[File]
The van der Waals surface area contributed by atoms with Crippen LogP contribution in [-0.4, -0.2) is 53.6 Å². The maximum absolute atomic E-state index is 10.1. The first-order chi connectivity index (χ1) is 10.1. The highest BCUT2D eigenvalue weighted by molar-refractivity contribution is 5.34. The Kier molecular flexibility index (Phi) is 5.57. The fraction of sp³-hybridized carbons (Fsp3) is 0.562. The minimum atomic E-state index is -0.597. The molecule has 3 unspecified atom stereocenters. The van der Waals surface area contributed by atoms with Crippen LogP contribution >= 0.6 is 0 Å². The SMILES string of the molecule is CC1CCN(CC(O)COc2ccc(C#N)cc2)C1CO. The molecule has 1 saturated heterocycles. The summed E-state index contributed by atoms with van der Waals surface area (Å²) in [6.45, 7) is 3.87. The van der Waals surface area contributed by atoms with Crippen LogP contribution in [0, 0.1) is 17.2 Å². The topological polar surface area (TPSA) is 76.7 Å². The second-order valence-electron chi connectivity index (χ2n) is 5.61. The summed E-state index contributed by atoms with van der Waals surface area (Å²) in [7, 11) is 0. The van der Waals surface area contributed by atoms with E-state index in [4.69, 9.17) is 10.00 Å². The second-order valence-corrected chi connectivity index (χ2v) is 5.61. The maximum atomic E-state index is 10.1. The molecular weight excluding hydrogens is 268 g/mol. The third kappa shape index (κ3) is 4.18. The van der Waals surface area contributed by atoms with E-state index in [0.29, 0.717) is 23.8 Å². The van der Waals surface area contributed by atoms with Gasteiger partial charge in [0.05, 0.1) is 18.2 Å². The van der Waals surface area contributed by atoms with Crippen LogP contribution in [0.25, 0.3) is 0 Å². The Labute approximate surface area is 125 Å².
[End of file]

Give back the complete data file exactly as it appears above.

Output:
The van der Waals surface area contributed by atoms with Crippen LogP contribution in [-0.4, -0.2) is 53.6 Å². The maximum absolute atomic E-state index is 10.1. The first-order chi connectivity index (χ1) is 10.1. The highest BCUT2D eigenvalue weighted by molar-refractivity contribution is 5.34. The Kier molecular flexibility index (Phi) is 5.57. The fraction of sp³-hybridized carbons (Fsp3) is 0.562. The minimum atomic E-state index is -0.597. The molecule has 3 unspecified atom stereocenters. The van der Waals surface area contributed by atoms with Crippen LogP contribution >= 0.6 is 0 Å². The SMILES string of the molecule is CC1CCN(CC(O)COc2ccc(C#N)cc2)C1CO. The molecule has 1 saturated heterocycles. The summed E-state index contributed by atoms with van der Waals surface area (Å²) in [6.45, 7) is 3.87. The van der Waals surface area contributed by atoms with Crippen LogP contribution in [0, 0.1) is 17.2 Å². The topological polar surface area (TPSA) is 76.7 Å². The second-order valence-electron chi connectivity index (χ2n) is 5.61. The summed E-state index contributed by atoms with van der Waals surface area (Å²) in [7, 11) is 0. The van der Waals surface area contributed by atoms with E-state index in [4.69, 9.17) is 10.00 Å². The second-order valence-corrected chi connectivity index (χ2v) is 5.61. The maximum atomic E-state index is 10.1. The molecular weight excluding hydrogens is 268 g/mol. The third kappa shape index (κ3) is 4.18. The van der Waals surface area contributed by atoms with E-state index in [0.29, 0.717) is 23.8 Å². The van der Waals surface area contributed by atoms with Gasteiger partial charge in [0.05, 0.1) is 18.2 Å². The van der Waals surface area contributed by atoms with Crippen LogP contribution in [0.25, 0.3) is 0 Å². The Labute approximate surface area is 125 Å².